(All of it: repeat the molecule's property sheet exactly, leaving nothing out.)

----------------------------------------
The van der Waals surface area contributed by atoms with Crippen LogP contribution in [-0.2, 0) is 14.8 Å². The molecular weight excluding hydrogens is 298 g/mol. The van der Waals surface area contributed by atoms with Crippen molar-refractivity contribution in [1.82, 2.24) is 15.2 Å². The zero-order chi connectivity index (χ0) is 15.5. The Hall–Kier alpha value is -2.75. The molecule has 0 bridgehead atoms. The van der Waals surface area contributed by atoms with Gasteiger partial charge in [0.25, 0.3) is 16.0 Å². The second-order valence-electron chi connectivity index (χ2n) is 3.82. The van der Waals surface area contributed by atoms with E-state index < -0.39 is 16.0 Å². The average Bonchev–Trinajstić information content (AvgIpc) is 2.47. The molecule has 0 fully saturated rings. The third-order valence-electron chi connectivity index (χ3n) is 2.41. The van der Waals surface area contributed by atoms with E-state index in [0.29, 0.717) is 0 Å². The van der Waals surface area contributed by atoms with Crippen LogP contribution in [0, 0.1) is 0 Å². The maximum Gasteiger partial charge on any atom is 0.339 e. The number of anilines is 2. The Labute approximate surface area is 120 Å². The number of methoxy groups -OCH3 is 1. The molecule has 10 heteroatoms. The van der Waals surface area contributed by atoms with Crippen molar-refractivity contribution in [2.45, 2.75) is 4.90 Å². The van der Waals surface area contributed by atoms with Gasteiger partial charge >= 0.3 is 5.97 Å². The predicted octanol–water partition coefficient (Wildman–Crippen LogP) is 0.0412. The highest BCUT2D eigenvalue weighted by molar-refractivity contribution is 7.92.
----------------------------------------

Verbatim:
The van der Waals surface area contributed by atoms with Crippen LogP contribution in [-0.2, 0) is 14.8 Å². The molecular weight excluding hydrogens is 298 g/mol. The van der Waals surface area contributed by atoms with Crippen molar-refractivity contribution in [1.82, 2.24) is 15.2 Å². The zero-order chi connectivity index (χ0) is 15.5. The Hall–Kier alpha value is -2.75. The molecule has 0 bridgehead atoms. The van der Waals surface area contributed by atoms with Gasteiger partial charge in [0.25, 0.3) is 16.0 Å². The second-order valence-electron chi connectivity index (χ2n) is 3.82. The van der Waals surface area contributed by atoms with E-state index < -0.39 is 16.0 Å². The average Bonchev–Trinajstić information content (AvgIpc) is 2.47. The molecule has 0 fully saturated rings. The third-order valence-electron chi connectivity index (χ3n) is 2.41. The van der Waals surface area contributed by atoms with E-state index in [0.29, 0.717) is 0 Å². The van der Waals surface area contributed by atoms with Crippen LogP contribution in [0, 0.1) is 0 Å². The maximum Gasteiger partial charge on any atom is 0.339 e. The number of anilines is 2. The Labute approximate surface area is 120 Å². The number of methoxy groups -OCH3 is 1. The molecule has 10 heteroatoms. The van der Waals surface area contributed by atoms with Crippen molar-refractivity contribution in [2.45, 2.75) is 4.90 Å². The van der Waals surface area contributed by atoms with Gasteiger partial charge >= 0.3 is 5.97 Å². The predicted octanol–water partition coefficient (Wildman–Crippen LogP) is 0.0412. The highest BCUT2D eigenvalue weighted by molar-refractivity contribution is 7.92.